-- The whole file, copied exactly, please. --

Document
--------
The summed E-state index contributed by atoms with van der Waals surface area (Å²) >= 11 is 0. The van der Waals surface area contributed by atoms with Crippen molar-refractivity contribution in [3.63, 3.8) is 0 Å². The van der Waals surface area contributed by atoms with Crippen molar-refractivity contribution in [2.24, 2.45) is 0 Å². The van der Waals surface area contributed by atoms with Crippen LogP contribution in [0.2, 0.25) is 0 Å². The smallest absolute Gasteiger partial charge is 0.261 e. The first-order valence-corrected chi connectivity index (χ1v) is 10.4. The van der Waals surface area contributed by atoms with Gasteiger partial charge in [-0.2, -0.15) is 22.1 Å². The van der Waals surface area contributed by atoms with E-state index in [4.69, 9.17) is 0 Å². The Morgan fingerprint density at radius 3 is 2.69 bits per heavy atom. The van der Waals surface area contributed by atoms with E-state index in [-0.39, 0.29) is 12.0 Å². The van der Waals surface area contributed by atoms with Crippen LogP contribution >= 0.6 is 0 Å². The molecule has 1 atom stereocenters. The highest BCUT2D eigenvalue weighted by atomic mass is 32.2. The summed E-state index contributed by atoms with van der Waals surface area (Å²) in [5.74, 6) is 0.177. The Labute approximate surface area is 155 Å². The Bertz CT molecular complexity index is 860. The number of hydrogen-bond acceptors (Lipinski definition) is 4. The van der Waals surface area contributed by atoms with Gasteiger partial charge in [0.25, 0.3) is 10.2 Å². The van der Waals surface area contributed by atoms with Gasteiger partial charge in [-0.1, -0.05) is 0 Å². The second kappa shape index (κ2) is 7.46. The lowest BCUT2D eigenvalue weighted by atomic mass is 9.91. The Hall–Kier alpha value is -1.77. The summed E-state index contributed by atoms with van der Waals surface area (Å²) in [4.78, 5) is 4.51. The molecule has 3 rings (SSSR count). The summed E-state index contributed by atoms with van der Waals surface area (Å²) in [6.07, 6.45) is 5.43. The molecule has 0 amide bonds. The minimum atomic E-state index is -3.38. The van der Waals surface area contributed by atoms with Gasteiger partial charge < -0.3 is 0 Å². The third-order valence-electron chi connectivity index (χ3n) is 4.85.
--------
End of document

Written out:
The summed E-state index contributed by atoms with van der Waals surface area (Å²) >= 11 is 0. The van der Waals surface area contributed by atoms with Crippen molar-refractivity contribution in [3.63, 3.8) is 0 Å². The van der Waals surface area contributed by atoms with Crippen molar-refractivity contribution in [2.24, 2.45) is 0 Å². The van der Waals surface area contributed by atoms with Crippen LogP contribution in [0.2, 0.25) is 0 Å². The smallest absolute Gasteiger partial charge is 0.261 e. The first-order valence-corrected chi connectivity index (χ1v) is 10.4. The van der Waals surface area contributed by atoms with Gasteiger partial charge in [-0.2, -0.15) is 22.1 Å². The van der Waals surface area contributed by atoms with E-state index in [4.69, 9.17) is 0 Å². The Morgan fingerprint density at radius 3 is 2.69 bits per heavy atom. The van der Waals surface area contributed by atoms with E-state index in [-0.39, 0.29) is 12.0 Å². The van der Waals surface area contributed by atoms with Crippen LogP contribution >= 0.6 is 0 Å². The molecule has 1 atom stereocenters. The highest BCUT2D eigenvalue weighted by atomic mass is 32.2. The summed E-state index contributed by atoms with van der Waals surface area (Å²) in [5.74, 6) is 0.177. The Labute approximate surface area is 155 Å². The Bertz CT molecular complexity index is 860. The number of hydrogen-bond acceptors (Lipinski definition) is 4. The van der Waals surface area contributed by atoms with Gasteiger partial charge in [0.25, 0.3) is 10.2 Å². The van der Waals surface area contributed by atoms with Gasteiger partial charge in [-0.1, -0.05) is 0 Å². The second kappa shape index (κ2) is 7.46. The lowest BCUT2D eigenvalue weighted by atomic mass is 9.91. The Hall–Kier alpha value is -1.77. The summed E-state index contributed by atoms with van der Waals surface area (Å²) in [4.78, 5) is 4.51. The molecule has 3 rings (SSSR count). The summed E-state index contributed by atoms with van der Waals surface area (Å²) in [6.07, 6.45) is 5.43. The molecule has 0 amide bonds. The minimum atomic E-state index is -3.38. The van der Waals surface area contributed by atoms with Gasteiger partial charge < -0.3 is 0 Å². The third-order valence-electron chi connectivity index (χ3n) is 4.85.